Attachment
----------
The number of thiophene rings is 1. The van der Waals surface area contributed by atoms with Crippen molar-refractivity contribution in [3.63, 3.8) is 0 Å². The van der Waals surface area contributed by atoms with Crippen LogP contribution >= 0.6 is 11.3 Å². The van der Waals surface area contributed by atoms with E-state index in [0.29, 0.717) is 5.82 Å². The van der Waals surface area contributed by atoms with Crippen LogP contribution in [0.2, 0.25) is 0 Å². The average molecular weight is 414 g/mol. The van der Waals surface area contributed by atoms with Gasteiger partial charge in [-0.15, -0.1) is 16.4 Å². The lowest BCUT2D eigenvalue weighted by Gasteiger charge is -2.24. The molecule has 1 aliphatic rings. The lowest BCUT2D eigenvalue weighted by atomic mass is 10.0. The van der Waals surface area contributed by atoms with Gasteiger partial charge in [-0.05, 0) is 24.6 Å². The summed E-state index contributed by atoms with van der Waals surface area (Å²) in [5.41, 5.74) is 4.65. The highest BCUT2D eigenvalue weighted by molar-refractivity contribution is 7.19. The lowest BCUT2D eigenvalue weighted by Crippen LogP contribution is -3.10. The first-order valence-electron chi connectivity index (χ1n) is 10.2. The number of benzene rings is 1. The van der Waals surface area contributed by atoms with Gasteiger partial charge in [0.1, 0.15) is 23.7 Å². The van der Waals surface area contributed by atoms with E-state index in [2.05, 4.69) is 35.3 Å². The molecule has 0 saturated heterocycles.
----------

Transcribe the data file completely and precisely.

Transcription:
The number of thiophene rings is 1. The van der Waals surface area contributed by atoms with Crippen molar-refractivity contribution in [3.63, 3.8) is 0 Å². The van der Waals surface area contributed by atoms with Crippen LogP contribution >= 0.6 is 11.3 Å². The van der Waals surface area contributed by atoms with E-state index in [0.29, 0.717) is 5.82 Å². The van der Waals surface area contributed by atoms with Crippen LogP contribution in [0.2, 0.25) is 0 Å². The average molecular weight is 414 g/mol. The van der Waals surface area contributed by atoms with Gasteiger partial charge in [-0.15, -0.1) is 16.4 Å². The lowest BCUT2D eigenvalue weighted by Gasteiger charge is -2.24. The molecule has 1 aliphatic rings. The lowest BCUT2D eigenvalue weighted by atomic mass is 10.0. The van der Waals surface area contributed by atoms with Gasteiger partial charge in [-0.05, 0) is 24.6 Å². The summed E-state index contributed by atoms with van der Waals surface area (Å²) in [5.41, 5.74) is 4.65. The highest BCUT2D eigenvalue weighted by molar-refractivity contribution is 7.19. The lowest BCUT2D eigenvalue weighted by Crippen LogP contribution is -3.10. The first-order valence-electron chi connectivity index (χ1n) is 10.2. The number of benzene rings is 1. The van der Waals surface area contributed by atoms with Gasteiger partial charge in [0.1, 0.15) is 23.7 Å². The van der Waals surface area contributed by atoms with E-state index in [2.05, 4.69) is 35.3 Å². The molecule has 0 saturated heterocycles.